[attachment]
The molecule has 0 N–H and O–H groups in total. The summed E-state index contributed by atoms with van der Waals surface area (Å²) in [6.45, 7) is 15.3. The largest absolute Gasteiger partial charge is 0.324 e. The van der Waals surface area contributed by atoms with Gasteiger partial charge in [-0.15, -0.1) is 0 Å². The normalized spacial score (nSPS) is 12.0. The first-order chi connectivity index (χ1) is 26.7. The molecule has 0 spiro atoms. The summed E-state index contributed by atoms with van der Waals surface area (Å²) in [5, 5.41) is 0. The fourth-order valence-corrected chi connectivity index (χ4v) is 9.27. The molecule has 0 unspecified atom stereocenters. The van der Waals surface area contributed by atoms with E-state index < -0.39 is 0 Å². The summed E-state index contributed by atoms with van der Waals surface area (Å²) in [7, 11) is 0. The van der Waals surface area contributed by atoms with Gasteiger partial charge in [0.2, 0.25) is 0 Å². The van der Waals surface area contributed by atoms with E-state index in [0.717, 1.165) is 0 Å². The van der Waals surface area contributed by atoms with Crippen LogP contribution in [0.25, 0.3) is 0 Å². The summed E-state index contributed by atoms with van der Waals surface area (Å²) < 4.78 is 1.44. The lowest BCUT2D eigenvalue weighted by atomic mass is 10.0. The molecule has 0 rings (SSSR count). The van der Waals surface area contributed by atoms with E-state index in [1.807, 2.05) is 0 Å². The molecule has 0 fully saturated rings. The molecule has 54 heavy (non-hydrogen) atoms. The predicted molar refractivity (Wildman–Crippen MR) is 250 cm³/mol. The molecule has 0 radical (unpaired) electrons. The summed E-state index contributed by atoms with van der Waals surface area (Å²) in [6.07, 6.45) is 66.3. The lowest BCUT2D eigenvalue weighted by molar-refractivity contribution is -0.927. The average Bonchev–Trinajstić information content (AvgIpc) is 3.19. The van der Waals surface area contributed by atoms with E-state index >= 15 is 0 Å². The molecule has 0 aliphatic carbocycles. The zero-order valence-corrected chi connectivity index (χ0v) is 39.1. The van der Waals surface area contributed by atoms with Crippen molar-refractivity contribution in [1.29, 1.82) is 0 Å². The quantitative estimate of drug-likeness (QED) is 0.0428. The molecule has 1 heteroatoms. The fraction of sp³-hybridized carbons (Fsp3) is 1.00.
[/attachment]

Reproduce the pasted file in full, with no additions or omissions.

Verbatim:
The molecule has 0 N–H and O–H groups in total. The summed E-state index contributed by atoms with van der Waals surface area (Å²) in [6.45, 7) is 15.3. The largest absolute Gasteiger partial charge is 0.324 e. The van der Waals surface area contributed by atoms with Gasteiger partial charge in [-0.15, -0.1) is 0 Å². The normalized spacial score (nSPS) is 12.0. The first-order chi connectivity index (χ1) is 26.7. The molecule has 0 spiro atoms. The summed E-state index contributed by atoms with van der Waals surface area (Å²) in [5, 5.41) is 0. The fourth-order valence-corrected chi connectivity index (χ4v) is 9.27. The molecule has 0 unspecified atom stereocenters. The van der Waals surface area contributed by atoms with E-state index < -0.39 is 0 Å². The summed E-state index contributed by atoms with van der Waals surface area (Å²) in [7, 11) is 0. The van der Waals surface area contributed by atoms with Gasteiger partial charge in [0.2, 0.25) is 0 Å². The van der Waals surface area contributed by atoms with E-state index in [0.717, 1.165) is 0 Å². The van der Waals surface area contributed by atoms with Crippen LogP contribution in [0.25, 0.3) is 0 Å². The summed E-state index contributed by atoms with van der Waals surface area (Å²) < 4.78 is 1.44. The lowest BCUT2D eigenvalue weighted by atomic mass is 10.0. The molecule has 0 rings (SSSR count). The van der Waals surface area contributed by atoms with E-state index in [1.807, 2.05) is 0 Å². The molecule has 0 fully saturated rings. The molecule has 54 heavy (non-hydrogen) atoms. The predicted molar refractivity (Wildman–Crippen MR) is 250 cm³/mol. The molecule has 0 radical (unpaired) electrons. The summed E-state index contributed by atoms with van der Waals surface area (Å²) in [6.07, 6.45) is 66.3. The lowest BCUT2D eigenvalue weighted by molar-refractivity contribution is -0.927. The average Bonchev–Trinajstić information content (AvgIpc) is 3.19. The van der Waals surface area contributed by atoms with E-state index >= 15 is 0 Å². The molecule has 0 aliphatic carbocycles. The zero-order valence-corrected chi connectivity index (χ0v) is 39.1. The van der Waals surface area contributed by atoms with Crippen molar-refractivity contribution in [1.29, 1.82) is 0 Å². The quantitative estimate of drug-likeness (QED) is 0.0428. The molecule has 1 heteroatoms. The fraction of sp³-hybridized carbons (Fsp3) is 1.00.